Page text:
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The EU will ban sweeping environmental claims such as “climate neutral” or “eco” by 2026 unless companies can prove the claim is accurate, as the bloc cracks down on greenwashing of consumer products.

The rules, agreed late Tuesday, will also outlaw claims based on emissions offsetting — often used as the basis for assertions that products are carbon neutral or have reduced environmental impact — along with green labels that are not from approved sustainability schemes.

The change, due to come into force by 2026, would make the EU the toughest region of the world in terms of its approach to green claims made to the public. It still requires approval from the EU parliament and member states, but it is rare for EU lawmakers to refuse that approval.

“We are clearing the chaos of environmental claims,” said the socialist lawmaker Biljana Borzan, who led negotiations for the European parliament on the law.

The rules say “generic environmental claims” that could be banned include phrases such as “green”, “nature’s friend”, “energy efficient” and “biodegradable”, unless the products can demonstrate “excellent environmental performance”.

Climate NGOs have long pointed to misleading claims made across consumer sectors. In October, Carbon Market Watch published an investigation of the claim by the 2022 Fifa World Cup to be “carbon neutral”, saying that the organisers’ estimate of emissions from the event in Qatar did not “accurately represent the tournament’s actual footprint”.

Lindsay Otis, policy expert on global carbon markets at Carbon Market Watch, said the EU agreement was “a big step towards more honest commercial practices and more informed European consumers”.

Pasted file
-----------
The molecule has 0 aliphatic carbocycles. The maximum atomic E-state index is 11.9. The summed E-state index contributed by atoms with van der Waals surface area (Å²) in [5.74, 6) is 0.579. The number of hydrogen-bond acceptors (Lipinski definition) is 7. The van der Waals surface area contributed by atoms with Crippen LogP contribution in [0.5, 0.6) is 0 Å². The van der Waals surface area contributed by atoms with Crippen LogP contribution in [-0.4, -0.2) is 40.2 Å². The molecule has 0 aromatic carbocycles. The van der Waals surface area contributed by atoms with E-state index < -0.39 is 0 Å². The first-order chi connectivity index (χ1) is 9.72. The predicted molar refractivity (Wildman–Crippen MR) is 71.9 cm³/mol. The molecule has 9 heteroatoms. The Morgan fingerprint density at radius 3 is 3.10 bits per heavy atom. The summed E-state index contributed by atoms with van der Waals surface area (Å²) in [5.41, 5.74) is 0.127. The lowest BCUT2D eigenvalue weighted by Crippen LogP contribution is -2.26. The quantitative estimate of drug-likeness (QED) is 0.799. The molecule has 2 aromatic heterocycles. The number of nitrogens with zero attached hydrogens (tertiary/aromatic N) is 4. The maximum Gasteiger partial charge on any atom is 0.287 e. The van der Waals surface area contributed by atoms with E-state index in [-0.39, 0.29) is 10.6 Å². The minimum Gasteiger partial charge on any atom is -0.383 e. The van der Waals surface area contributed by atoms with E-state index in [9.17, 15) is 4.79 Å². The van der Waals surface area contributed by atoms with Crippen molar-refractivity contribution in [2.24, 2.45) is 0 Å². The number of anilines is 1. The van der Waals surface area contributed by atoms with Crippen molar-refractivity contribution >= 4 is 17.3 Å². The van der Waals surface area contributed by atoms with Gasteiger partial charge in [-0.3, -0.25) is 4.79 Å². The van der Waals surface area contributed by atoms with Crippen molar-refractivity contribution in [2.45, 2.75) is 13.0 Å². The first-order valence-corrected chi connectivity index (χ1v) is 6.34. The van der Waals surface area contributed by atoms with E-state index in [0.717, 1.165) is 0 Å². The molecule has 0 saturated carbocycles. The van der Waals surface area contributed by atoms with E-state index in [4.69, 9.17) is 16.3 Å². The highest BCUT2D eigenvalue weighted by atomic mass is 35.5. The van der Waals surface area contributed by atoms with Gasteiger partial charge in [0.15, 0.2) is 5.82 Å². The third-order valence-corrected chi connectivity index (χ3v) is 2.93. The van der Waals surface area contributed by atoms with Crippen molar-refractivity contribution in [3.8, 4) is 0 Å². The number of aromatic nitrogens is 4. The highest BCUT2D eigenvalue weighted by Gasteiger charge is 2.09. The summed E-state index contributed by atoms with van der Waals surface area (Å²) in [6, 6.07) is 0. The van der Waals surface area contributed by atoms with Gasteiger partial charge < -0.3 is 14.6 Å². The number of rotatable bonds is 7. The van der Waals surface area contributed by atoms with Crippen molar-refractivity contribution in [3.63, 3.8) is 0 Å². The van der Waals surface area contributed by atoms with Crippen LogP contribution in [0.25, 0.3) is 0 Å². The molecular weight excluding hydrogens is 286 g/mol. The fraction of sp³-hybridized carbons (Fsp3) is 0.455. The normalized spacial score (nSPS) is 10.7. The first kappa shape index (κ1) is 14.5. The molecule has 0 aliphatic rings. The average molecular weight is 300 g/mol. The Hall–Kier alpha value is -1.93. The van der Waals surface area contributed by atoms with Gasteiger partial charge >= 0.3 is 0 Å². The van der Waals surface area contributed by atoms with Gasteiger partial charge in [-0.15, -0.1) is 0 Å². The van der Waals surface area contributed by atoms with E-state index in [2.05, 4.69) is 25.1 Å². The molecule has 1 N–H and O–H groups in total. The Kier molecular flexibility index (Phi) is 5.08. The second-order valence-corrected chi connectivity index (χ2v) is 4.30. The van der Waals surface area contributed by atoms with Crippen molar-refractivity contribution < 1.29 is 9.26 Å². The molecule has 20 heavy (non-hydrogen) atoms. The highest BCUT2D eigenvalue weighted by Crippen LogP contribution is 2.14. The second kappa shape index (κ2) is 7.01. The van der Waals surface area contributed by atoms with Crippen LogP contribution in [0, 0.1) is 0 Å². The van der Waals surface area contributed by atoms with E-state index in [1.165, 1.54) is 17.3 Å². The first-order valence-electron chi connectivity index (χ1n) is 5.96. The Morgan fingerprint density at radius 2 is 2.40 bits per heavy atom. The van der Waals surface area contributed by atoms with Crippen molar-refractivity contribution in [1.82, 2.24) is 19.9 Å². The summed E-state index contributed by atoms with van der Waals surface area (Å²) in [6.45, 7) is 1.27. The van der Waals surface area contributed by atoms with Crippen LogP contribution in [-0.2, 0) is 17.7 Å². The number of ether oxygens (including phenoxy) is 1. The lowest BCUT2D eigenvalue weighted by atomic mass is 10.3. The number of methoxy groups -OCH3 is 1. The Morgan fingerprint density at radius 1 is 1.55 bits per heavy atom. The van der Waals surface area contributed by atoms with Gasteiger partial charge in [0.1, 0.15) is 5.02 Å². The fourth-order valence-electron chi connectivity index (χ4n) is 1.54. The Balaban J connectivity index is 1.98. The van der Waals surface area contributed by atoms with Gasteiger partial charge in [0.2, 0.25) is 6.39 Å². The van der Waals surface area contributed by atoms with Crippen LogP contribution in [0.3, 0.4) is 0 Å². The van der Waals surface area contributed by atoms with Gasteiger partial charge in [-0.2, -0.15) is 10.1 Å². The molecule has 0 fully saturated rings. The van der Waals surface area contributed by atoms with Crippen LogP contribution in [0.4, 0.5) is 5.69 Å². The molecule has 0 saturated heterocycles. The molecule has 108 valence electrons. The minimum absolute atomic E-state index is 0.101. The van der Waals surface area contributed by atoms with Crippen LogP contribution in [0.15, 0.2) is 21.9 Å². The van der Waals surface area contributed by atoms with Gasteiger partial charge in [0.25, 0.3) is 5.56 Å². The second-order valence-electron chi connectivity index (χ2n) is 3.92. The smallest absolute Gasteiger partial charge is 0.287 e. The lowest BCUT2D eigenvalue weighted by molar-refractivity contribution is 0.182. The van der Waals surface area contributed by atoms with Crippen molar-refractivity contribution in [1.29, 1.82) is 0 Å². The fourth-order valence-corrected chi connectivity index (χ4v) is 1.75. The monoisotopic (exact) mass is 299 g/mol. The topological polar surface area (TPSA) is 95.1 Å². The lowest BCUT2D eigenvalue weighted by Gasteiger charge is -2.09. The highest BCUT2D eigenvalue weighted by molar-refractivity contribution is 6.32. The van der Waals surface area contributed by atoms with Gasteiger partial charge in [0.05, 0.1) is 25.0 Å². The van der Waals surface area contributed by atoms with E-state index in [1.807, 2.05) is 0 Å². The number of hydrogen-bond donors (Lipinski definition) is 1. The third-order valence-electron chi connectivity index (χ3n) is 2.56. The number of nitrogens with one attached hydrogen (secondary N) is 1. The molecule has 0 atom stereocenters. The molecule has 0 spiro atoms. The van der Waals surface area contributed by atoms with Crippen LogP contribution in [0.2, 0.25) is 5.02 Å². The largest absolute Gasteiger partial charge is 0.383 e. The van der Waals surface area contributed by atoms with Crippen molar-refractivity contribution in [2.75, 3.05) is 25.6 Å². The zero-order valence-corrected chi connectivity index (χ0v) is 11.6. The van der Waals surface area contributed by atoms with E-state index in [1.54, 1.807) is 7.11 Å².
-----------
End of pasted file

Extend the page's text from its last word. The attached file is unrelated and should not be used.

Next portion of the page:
“A ban on carbon neutral claims is great news for consumers. There is no such thing as ‘carbon neutral’ or ‘CO₂ neutral’ cheese, plastic bottles, flights or bank accounts,” said Ursula Pachl, deputy director of the European consumer organisation BEUC.

“Carbon neutral claims are greenwashing . . . The truth is that these claims are scientifically incorrect and should never be used.”

The EU rules are part of a wider effort to overhaul the bloc’s economy in order to reach net zero emissions by 2050. But the effort to cut greenwashing comes amid a political pushback against climate legislation in Brussels, as the European Commission tries to complete the final elements of its Green Deal climate law before EU-wide elections in June 2024.

Several proposals are likely to be watered down or shelved, said officials close to the talks, including new rules on animal welfare and regulations aiming to create greener food systems through new labelling schemes and better governance.

Conservative politicians have begun campaigning against climate regulation ahead of the June elections, arguing that the burden on industry and farmers in particular is too high. They want existing and planned legislation eased.

The law on green claims is also expected to send a signal to controversial carbon offsetting schemes, which in some cases have been shown to lack credibility; some direct their funds to projects that fail to remove or store carbon emissions for long periods of time.

Elisa Martellucci, programme manager at the Environmental Coalition on Standards, said that climate neutrality claims based on carbon offsetting often “rely on flawed carbon accounting practices”.

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